PlayStation Vita's sales are lagging and a wide gulf between MSRP and third-party sellers should send alarm bells off for Sony. A look at the numbers shows the Vita may need a price adjustment to spur its poor performance.
Ars Technica took a look at the available data and found some reason for concern. In terms of raw sales data, Japanese sales have been dropping since the system's launch in December. Most recently it sold only 8,250 units for the week ending April 15, one-sixth the sales of the 3DS in that period, and lower than the original PSP. And though North American numbers aren't as exact as Japanese ones, leaked figures show the system selling fewer units in March than it did in its brief time after launching in February.
Third-party sellers, which can act as a barometer for the strict market demand price, don't paint a rosy picture either. Sellers on sites like eBay and Amazon have found the price trending roughly $10-25 lower than the MSRP of the system. When compared to the 3DS, the picture becomes clearer. It suffered a similar third-party price deficit at $250, but that difference has become much narrower at the new price of $170.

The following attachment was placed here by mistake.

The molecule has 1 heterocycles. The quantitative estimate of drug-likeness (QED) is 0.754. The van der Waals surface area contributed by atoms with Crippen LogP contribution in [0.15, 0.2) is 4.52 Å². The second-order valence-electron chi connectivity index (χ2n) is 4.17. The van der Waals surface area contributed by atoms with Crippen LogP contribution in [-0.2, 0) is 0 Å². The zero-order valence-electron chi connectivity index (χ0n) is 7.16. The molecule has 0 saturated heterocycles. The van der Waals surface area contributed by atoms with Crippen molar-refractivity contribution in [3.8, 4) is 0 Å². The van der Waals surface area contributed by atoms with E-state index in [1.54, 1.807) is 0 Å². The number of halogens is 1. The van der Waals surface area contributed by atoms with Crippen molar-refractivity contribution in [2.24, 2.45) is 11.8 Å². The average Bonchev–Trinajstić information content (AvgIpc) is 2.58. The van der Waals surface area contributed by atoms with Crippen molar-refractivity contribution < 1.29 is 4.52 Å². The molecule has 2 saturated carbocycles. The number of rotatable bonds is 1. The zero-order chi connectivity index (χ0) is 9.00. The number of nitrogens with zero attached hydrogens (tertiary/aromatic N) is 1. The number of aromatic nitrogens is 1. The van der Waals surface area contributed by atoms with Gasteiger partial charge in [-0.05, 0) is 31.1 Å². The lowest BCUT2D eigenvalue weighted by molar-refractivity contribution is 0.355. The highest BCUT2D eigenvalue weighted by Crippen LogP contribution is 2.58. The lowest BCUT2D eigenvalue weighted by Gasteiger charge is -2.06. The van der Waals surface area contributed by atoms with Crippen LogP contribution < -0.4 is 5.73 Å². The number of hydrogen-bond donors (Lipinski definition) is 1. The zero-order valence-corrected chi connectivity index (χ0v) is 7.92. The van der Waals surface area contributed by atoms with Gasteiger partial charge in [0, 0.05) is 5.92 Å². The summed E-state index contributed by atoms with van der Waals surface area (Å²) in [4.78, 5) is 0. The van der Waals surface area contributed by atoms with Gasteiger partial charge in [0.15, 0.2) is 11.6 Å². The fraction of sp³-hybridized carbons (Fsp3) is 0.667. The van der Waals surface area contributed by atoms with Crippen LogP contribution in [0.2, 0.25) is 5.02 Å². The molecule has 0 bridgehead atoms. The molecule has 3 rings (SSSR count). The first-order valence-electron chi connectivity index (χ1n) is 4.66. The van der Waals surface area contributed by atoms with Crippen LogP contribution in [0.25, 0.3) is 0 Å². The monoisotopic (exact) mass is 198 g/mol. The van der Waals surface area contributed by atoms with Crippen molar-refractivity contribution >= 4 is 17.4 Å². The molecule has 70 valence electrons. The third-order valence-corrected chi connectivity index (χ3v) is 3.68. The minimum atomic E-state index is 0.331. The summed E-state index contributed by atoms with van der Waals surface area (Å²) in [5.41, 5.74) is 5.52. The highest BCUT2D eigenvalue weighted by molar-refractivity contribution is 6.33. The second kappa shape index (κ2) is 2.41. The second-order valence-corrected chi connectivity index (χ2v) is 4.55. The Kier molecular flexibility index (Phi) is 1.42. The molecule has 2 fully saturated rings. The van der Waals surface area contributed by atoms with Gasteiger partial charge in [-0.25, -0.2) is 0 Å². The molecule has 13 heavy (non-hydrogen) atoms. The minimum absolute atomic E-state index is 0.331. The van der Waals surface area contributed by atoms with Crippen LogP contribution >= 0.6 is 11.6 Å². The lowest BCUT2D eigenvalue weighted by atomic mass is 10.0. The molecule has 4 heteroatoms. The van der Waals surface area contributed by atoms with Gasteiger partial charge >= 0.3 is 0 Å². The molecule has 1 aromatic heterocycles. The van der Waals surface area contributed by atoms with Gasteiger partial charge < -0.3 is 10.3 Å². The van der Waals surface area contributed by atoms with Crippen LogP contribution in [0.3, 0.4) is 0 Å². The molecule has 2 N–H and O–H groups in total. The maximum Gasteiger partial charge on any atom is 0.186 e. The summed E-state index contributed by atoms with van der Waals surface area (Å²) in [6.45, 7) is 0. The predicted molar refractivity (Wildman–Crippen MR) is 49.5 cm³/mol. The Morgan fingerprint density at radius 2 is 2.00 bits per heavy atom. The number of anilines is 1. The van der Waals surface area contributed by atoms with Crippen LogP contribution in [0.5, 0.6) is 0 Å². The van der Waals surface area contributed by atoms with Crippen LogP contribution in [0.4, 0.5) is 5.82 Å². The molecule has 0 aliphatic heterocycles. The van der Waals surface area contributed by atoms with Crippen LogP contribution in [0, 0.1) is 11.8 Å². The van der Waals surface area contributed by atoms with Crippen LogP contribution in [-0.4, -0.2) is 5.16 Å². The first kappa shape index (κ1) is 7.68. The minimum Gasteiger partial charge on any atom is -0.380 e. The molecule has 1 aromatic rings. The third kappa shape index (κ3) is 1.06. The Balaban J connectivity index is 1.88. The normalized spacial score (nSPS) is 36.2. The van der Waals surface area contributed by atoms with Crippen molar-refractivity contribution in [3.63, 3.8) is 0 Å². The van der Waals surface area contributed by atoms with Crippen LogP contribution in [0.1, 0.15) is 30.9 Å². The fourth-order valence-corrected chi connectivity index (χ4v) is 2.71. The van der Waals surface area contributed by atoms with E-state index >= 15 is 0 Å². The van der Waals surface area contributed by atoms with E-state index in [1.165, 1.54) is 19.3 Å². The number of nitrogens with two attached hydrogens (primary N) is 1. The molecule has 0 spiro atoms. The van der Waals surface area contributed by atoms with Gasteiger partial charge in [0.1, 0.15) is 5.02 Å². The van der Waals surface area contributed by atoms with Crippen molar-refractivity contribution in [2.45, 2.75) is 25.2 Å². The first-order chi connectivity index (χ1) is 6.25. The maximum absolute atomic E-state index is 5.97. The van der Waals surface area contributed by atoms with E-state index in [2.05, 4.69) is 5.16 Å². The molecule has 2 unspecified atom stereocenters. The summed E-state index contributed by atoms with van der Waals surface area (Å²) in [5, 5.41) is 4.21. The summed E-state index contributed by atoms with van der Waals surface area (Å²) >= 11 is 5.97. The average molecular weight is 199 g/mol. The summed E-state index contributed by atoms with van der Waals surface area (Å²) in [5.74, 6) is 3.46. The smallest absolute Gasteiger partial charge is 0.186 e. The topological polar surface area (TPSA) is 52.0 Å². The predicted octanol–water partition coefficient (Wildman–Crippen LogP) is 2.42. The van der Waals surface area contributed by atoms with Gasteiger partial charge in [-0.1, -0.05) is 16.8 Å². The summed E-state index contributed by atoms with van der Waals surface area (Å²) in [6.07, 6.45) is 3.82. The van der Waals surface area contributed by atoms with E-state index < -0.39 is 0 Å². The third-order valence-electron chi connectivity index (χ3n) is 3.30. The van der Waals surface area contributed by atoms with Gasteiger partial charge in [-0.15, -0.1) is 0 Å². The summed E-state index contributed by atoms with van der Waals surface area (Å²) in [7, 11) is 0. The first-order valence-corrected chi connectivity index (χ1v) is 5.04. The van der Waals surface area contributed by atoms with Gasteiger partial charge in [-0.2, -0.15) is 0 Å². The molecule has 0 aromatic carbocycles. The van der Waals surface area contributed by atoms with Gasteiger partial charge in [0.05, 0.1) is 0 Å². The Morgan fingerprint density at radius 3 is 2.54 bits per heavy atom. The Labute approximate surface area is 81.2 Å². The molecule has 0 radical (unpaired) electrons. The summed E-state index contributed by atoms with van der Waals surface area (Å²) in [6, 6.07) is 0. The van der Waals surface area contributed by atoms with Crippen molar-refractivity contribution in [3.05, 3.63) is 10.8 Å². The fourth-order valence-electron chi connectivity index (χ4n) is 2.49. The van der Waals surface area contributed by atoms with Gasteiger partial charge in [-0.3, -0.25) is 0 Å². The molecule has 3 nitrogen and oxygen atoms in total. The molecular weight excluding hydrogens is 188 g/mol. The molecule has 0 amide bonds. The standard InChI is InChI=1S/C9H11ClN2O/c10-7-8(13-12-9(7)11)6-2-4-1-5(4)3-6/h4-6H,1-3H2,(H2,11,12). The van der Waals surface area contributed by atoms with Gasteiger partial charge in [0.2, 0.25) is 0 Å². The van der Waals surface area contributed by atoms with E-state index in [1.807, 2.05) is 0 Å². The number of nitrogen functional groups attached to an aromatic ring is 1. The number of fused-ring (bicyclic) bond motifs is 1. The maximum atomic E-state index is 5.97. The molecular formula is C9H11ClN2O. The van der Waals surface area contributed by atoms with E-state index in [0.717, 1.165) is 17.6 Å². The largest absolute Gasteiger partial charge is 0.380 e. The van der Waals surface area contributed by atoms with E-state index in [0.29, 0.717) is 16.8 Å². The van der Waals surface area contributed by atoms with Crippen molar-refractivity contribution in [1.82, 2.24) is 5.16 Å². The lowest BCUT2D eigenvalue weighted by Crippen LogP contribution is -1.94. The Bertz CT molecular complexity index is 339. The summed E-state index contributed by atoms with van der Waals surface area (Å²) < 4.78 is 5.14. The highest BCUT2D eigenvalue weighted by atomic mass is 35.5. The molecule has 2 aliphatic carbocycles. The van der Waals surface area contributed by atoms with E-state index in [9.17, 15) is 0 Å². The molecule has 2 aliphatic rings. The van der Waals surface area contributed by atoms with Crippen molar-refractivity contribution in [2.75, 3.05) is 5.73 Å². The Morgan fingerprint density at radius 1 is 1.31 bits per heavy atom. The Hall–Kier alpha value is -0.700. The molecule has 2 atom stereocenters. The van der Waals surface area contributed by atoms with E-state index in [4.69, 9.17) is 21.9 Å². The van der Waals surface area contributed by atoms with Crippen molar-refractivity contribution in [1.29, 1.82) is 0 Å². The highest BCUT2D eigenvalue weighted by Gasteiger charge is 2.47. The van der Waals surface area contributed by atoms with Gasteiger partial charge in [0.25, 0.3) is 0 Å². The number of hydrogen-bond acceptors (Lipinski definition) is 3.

The conclusion reached by Ars, and a fewother analysts, is that Sony should consider dropping the price of the Vita. That doesn't come without its own complications, though. When Nintendo lopped off a hefty 80 bucks from the 3DS after only four months, it offered free games to early adopters as a goodwill gesture. It was a smart move that generally placated fans, and now that the precedent has been set, Sony would likely have to follow suit. Then again, it doesn't have a stable of small, beloved 8-bit and 16-bit era games to give away, and its last make-good offerings weren't looked on quite as fondly.